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Submission + - Should AWS spin out of Amazon? (networkworld.com)

Brandon Butler writes: Last week when Amazon released financial figures for Amazon Web Services ($6 billion annual revenue run rate, $680 million in annual profit) and in doing so it proved its cloud division is big enough to be its own company. But would Amazon ever spin AWS out? Amazon.com lost $50 million in the first quarter of this year, and that's with AWS contributing a $165 million profit. It's doubtful Amazon would shed the AWS cash-cow any time soon, but some analysts are calling for it.

Submission + - Nanocomputers connected to the cloud will be implanted in your brain by 2030 (networkworld.com)

Brandon Butler writes: Google Director of Engineering Ray Kurzweil predicts in a TED Talk that by the 2030s small bots that can connect to cloud-based servers will be implanted through the bloodstream into the brain to allow for "hybrid" brain power. The nanocomputers will aid existing brain functions
to help provide quick answers to complex problems and provide the extra juice needed to come up with creative new ideas.

Submission + - Today is the Pi Day of the Century (networkworld.com) 1

Brandon Butler writes: Each year March 14 is Pi Day. But this year is the Pi Day of the Century. Why? Write out the next handful of Pi digits: 3.1415... What is this year? 3/14/15.

It gets better. Keep going with the Pi digits: 3.151592653â¦

On 3/14/15 at 9:26:53 will be the biggest Pi moment of our lifetimes.

So, go eat pie, or build a Rasberry Pi computer or something.

Submission + - The myth about how Amazon's Web service started just won't die (networkworld.com)

Brandon Butler writes: There’s a rumor that goes around cloud circles about how Amazon.com created what is now the multi-billion dollar infrastructure as a service (IaaS) cloud computing industry in the early 2000s.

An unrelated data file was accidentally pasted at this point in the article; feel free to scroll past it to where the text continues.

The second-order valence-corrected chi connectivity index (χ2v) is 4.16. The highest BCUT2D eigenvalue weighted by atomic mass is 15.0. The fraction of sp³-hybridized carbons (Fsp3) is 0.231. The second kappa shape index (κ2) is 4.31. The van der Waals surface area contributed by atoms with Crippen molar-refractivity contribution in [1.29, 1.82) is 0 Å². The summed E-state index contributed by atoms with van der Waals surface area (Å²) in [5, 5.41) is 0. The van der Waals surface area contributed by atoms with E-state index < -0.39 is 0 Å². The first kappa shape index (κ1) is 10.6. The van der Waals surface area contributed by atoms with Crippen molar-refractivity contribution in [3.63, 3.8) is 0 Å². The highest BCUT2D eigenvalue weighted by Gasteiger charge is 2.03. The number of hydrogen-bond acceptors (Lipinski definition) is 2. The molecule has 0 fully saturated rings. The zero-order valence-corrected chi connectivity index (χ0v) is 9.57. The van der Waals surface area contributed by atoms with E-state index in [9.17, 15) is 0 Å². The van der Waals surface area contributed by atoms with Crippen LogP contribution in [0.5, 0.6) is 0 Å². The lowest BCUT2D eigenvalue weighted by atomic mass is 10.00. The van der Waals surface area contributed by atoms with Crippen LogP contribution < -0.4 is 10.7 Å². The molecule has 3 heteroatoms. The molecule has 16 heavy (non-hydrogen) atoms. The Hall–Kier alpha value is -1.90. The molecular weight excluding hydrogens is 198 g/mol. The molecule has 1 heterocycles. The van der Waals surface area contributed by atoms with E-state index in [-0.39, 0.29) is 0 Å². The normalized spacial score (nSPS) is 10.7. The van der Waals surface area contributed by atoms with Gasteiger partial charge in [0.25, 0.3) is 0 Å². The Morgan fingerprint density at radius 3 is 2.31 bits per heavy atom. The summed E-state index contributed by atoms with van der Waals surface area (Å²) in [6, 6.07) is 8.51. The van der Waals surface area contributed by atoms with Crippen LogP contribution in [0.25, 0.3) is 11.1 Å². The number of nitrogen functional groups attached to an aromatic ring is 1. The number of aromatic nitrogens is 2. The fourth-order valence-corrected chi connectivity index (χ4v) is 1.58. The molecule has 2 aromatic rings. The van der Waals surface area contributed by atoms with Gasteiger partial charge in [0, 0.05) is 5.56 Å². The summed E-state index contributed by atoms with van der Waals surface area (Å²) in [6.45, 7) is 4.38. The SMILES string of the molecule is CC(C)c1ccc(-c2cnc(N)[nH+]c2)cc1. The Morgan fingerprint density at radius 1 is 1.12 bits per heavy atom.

Some people wrongly assume that Amazon had spare, excess computing capacity from their ecommerce site that was used as the basis for Amazon Web Services' (AWS) cloud.

It’s something that Benjamin Black has heard a lot. But it’s not true. And he would know: Black is widely credited with co-authoring the initial proposal at Amazon that led to the creation of AWS.

“Why will that not die?” Black says about the rumor. “It’s totally false.”

Black, who recently accepted a new position at cloud company Pivotal, says from day one, every part of AWS has been purpose built for AWS.

Submission + - How Google avoids downtime

Brandon Butler writes: Google has an innovative way of attempting to keep its services — like its cloud platform and apps — up and running as much as possible. The man in charge of it is Ben Trenyor, who runs Google's Site Reliability Engineer (SRE) team.

Each Google product has a service level agreement (SLA) that dictates how much downtime the product can have in a given month or year. Take 99.9% uptime, for example: That allows for 43 minutes of downtime per month, or about 8 hours and 40 minutes per year. That 8 hours and 40 minutes is what is referred to at Google as an “error budget.”

Google product managers don’t have to be perfect — they just have to be better than their SLA guarantee. So each product team at Google has a “budget” of errors it can make.
If the product adheres to the SLA’s uptime promise, then the product team is allowed to launch new features. If the product is outside of its SLA, then no new features are allowed to be rolled out until the reliability improves.

In a traditional site reliability model there is a fundamental disconnect between site reliability engineers (SREs) and the product managers. Product managers want to keep adding services to their offerings, but the SREs don’t like changes because that opens the door to more potential problems.